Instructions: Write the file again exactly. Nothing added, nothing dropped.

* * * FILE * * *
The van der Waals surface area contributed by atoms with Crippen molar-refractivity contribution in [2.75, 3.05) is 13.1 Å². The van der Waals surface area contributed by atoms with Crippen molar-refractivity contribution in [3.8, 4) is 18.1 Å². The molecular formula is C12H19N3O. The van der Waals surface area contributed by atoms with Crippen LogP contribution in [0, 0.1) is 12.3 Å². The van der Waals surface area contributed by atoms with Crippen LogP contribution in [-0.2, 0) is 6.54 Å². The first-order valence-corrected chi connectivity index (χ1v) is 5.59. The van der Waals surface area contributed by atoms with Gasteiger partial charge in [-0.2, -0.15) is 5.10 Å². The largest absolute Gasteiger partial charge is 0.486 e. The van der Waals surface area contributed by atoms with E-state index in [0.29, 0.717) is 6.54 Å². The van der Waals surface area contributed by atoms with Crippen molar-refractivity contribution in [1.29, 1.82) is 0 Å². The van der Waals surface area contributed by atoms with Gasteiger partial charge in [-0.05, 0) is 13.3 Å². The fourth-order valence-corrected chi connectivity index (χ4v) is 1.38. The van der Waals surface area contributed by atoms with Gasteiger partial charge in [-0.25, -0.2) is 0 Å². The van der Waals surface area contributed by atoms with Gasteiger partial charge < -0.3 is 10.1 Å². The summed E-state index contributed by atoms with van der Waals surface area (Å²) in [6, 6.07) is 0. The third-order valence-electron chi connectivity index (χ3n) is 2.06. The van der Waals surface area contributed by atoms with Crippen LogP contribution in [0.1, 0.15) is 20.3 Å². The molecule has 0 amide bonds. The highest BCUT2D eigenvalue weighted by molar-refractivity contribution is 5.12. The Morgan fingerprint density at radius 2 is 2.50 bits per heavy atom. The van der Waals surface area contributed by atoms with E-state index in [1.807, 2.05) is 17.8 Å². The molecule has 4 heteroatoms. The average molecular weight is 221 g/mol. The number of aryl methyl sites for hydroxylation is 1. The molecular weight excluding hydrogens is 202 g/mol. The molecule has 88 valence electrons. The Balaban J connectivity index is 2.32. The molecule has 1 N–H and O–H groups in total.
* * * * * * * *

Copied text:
The van der Waals surface area contributed by atoms with Crippen molar-refractivity contribution in [2.75, 3.05) is 13.1 Å². The van der Waals surface area contributed by atoms with Crippen molar-refractivity contribution in [3.8, 4) is 18.1 Å². The molecular formula is C12H19N3O. The van der Waals surface area contributed by atoms with Crippen LogP contribution in [0, 0.1) is 12.3 Å². The van der Waals surface area contributed by atoms with Crippen LogP contribution in [-0.2, 0) is 6.54 Å². The first-order valence-corrected chi connectivity index (χ1v) is 5.59. The van der Waals surface area contributed by atoms with Gasteiger partial charge in [-0.2, -0.15) is 5.10 Å². The largest absolute Gasteiger partial charge is 0.486 e. The van der Waals surface area contributed by atoms with E-state index in [0.29, 0.717) is 6.54 Å². The van der Waals surface area contributed by atoms with Crippen molar-refractivity contribution in [1.29, 1.82) is 0 Å². The van der Waals surface area contributed by atoms with Gasteiger partial charge in [-0.05, 0) is 13.3 Å². The fourth-order valence-corrected chi connectivity index (χ4v) is 1.38. The van der Waals surface area contributed by atoms with Gasteiger partial charge in [-0.25, -0.2) is 0 Å². The van der Waals surface area contributed by atoms with Gasteiger partial charge < -0.3 is 10.1 Å². The summed E-state index contributed by atoms with van der Waals surface area (Å²) in [6, 6.07) is 0. The third-order valence-electron chi connectivity index (χ3n) is 2.06. The van der Waals surface area contributed by atoms with Crippen LogP contribution in [0.1, 0.15) is 20.3 Å². The molecule has 0 amide bonds. The highest BCUT2D eigenvalue weighted by molar-refractivity contribution is 5.12. The Morgan fingerprint density at radius 2 is 2.50 bits per heavy atom. The van der Waals surface area contributed by atoms with E-state index in [1.807, 2.05) is 17.8 Å². The molecule has 4 heteroatoms. The average molecular weight is 221 g/mol. The number of aryl methyl sites for hydroxylation is 1. The molecular weight excluding hydrogens is 202 g/mol. The molecule has 88 valence electrons. The Balaban J connectivity index is 2.32. The molecule has 1 N–H and O–H groups in total.